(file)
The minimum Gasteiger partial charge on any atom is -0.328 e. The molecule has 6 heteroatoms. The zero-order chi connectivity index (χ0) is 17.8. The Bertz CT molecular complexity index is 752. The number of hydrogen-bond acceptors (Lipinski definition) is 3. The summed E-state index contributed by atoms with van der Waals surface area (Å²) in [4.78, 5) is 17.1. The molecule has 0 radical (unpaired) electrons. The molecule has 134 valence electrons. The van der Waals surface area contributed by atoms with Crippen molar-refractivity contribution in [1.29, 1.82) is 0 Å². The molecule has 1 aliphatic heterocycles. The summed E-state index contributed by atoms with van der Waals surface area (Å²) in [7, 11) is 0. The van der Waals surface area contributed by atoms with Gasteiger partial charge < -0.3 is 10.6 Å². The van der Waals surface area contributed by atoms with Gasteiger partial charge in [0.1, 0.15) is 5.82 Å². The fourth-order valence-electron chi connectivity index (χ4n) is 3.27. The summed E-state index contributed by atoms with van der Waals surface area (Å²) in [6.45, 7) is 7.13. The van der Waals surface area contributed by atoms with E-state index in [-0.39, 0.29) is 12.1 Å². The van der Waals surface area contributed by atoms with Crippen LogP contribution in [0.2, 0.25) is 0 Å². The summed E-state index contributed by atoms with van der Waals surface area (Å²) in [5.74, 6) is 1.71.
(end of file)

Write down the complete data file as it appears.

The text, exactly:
The minimum Gasteiger partial charge on any atom is -0.328 e. The molecule has 6 heteroatoms. The zero-order chi connectivity index (χ0) is 17.8. The Bertz CT molecular complexity index is 752. The number of hydrogen-bond acceptors (Lipinski definition) is 3. The summed E-state index contributed by atoms with van der Waals surface area (Å²) in [4.78, 5) is 17.1. The molecule has 0 radical (unpaired) electrons. The molecule has 134 valence electrons. The van der Waals surface area contributed by atoms with Crippen molar-refractivity contribution in [1.29, 1.82) is 0 Å². The molecule has 1 aliphatic heterocycles. The summed E-state index contributed by atoms with van der Waals surface area (Å²) in [7, 11) is 0. The van der Waals surface area contributed by atoms with Gasteiger partial charge < -0.3 is 10.6 Å². The van der Waals surface area contributed by atoms with Gasteiger partial charge in [0.1, 0.15) is 5.82 Å². The fourth-order valence-electron chi connectivity index (χ4n) is 3.27. The summed E-state index contributed by atoms with van der Waals surface area (Å²) in [6.45, 7) is 7.13. The van der Waals surface area contributed by atoms with E-state index in [-0.39, 0.29) is 12.1 Å². The van der Waals surface area contributed by atoms with Crippen LogP contribution in [0.2, 0.25) is 0 Å². The summed E-state index contributed by atoms with van der Waals surface area (Å²) in [5.74, 6) is 1.71.